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Have we reached a tipping point in global mental health?

In light of the suicides of two teenagers in Newton, Mass., last month and other recent events, it’s time to take a look at mental health stigma. Malcolm Gladwell’s The Tipping Point defines the titular term as “that magic moment when an idea, trend, or social behavior crosses a threshold, tips, and spreads like wildfire.” Have we as a society reached the tipping point in our behavior toward people with mental illness or in our ability to talk openly about suicide? Cancer and HIV/AIDS are two health issues that have reached their tipping point, but mental health still has a ways to go.

Many mental health and suicide prevention advocacy groups are doing great programming and are establishing their presence on college campuses around the country, including at BU. Active Minds is a four-year-old student-run organization devoted to increasing awareness of mental health issues, reducing the stigma of such issues, and directing students to behavioral health resources on campus.

Rosie Bauder (CAS’15) and Swanson Ninan (CAS’15) joined together to bring the Out of the Darkness Walk to campus in 2012 and 2013. Out of the Darkness became a student organization this semester and members are planning on doing the Out of the Darkness Walk again in 2014. Their mission is to raise awareness of suicide education and prevention, while reducing the stigma associated with mental illness and suicide.

My life has been profoundly impacted by suicide. In 1981, when I was only 14, I lost my Uncle Tony, and 25 years later, almost to the day, my Uncle Mike. I helped bring the American Foundation for Suicide Prevention International Survivors of Suicide Day observance to campus in 2012; on Saturday, November 23, we observe it again, at BU and in 300 cities around the world. (Find information on BU’s observance here.) Last year, I shared my survivor story publicly for the first time on BU Today, and it seemed people didn’t know what to say to me, so they didn’t say anything.

I realize it’s not a happy topic to bring up, but my hope is that these types of groups and programming will help push us to the tipping point so people will know how to talk to someone about suicide. More people need to share their personal stories. We can see signs of progress:

  • In June, the White House held a Conference on Mental Health, its first such conference in 12 years, according to doctor and filmmaker Delaney Ruston, whose documentary Hidden Pictures explores mental health care around the world. She says President Obama is specifically looking to hear college students’ personal stories about their mental health struggles. A 2012 National Alliance on Mental Illness survey of college students who were diagnosed with a mental health condition in the previous five years found that 64 percent withdrew from college because of their condition.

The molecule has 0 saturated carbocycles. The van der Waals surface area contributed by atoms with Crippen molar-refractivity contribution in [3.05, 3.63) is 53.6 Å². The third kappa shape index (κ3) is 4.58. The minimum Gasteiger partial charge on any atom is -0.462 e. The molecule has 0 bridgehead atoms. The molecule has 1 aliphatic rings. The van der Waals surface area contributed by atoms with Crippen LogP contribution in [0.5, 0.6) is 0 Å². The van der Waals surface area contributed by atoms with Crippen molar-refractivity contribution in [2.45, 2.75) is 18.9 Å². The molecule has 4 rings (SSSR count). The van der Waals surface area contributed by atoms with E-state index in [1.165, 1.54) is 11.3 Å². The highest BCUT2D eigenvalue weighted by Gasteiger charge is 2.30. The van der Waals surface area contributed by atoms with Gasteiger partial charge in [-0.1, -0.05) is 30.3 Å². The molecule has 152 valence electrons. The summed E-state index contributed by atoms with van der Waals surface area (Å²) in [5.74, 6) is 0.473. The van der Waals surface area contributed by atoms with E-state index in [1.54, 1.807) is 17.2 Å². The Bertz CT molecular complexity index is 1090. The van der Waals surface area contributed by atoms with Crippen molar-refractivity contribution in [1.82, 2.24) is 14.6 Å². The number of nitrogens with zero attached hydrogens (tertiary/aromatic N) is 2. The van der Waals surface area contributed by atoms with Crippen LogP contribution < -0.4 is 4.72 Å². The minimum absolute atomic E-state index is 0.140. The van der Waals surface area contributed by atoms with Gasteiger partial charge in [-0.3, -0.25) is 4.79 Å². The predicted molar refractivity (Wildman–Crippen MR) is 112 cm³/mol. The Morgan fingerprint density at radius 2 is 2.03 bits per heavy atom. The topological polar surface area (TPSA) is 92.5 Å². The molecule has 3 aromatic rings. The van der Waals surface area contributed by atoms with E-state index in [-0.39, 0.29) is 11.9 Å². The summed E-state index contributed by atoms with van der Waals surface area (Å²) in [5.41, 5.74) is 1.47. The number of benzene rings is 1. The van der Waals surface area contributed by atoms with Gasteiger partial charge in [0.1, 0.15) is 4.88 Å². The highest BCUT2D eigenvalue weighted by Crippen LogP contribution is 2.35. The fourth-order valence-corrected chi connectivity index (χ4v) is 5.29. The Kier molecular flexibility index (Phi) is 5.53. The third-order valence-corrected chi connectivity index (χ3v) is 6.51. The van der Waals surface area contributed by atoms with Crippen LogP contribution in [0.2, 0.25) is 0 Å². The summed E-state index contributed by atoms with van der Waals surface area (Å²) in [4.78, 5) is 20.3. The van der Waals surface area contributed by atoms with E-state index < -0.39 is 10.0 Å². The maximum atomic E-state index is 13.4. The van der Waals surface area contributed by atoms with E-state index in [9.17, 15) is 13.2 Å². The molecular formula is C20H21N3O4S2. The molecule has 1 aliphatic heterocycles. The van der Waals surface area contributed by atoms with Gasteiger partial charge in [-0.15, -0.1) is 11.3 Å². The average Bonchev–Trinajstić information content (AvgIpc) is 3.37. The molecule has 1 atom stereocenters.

• Last month, the World Health Organization launched its Mental Health Action Plan, described by Director-General Margaret Chan as a landmark achievement. It calls for a change in the attitudes that perpetuate stigma and discrimination. For the first time, member states have set ambitious global targets for monitoring levels of implementation, progress, and impact.
  • In another historic first, The American Journal of Public Health’s May 2013 issue was devoted to the topic of mental health stigma.
  • Last month, on the 50th anniversary of President Kennedy’s signing of a law that funded mental health centers throughout the United States, a forum at the Kennedy Library hosted Senator Gordon Smith (R-Ore.), who says that silence is the problem in combatting mental illness.

I am hopeful that with the involvement of student organizations like Active Minds and Out of the Darkness, ensuring that the student voice is heard, and events like International Survivors of Suicide Day, we will reach the tipping point in our behavior toward mental illness and suicide.

Anne Dinoto, a collections specialist in BU’s Office of the Comptroller, is staff advisor to Out of the Darkness and represented the American Foundation for Suicide Prevention at the 12th Annual Massachusetts Suicide Prevention Conference in April. She can be reached at

BU’s International Survivors of Suicide Day observance will take place Saturday, November 23, from 10 a.m. to 2 p.m. in the George Sherman Union Terrace Lounge, 775 Commonwealth Ave., second floor. The event is free and open to the public. Find more information on International Survivors of Suicide Day here.

“POV” is an opinion page that provides timely commentaries from students, faculty, and staff on a variety of issues: on-campus, local, state, national, or international. Anyone interested in submitting a piece, which should be about 700 words long, should contact Rich Barlow at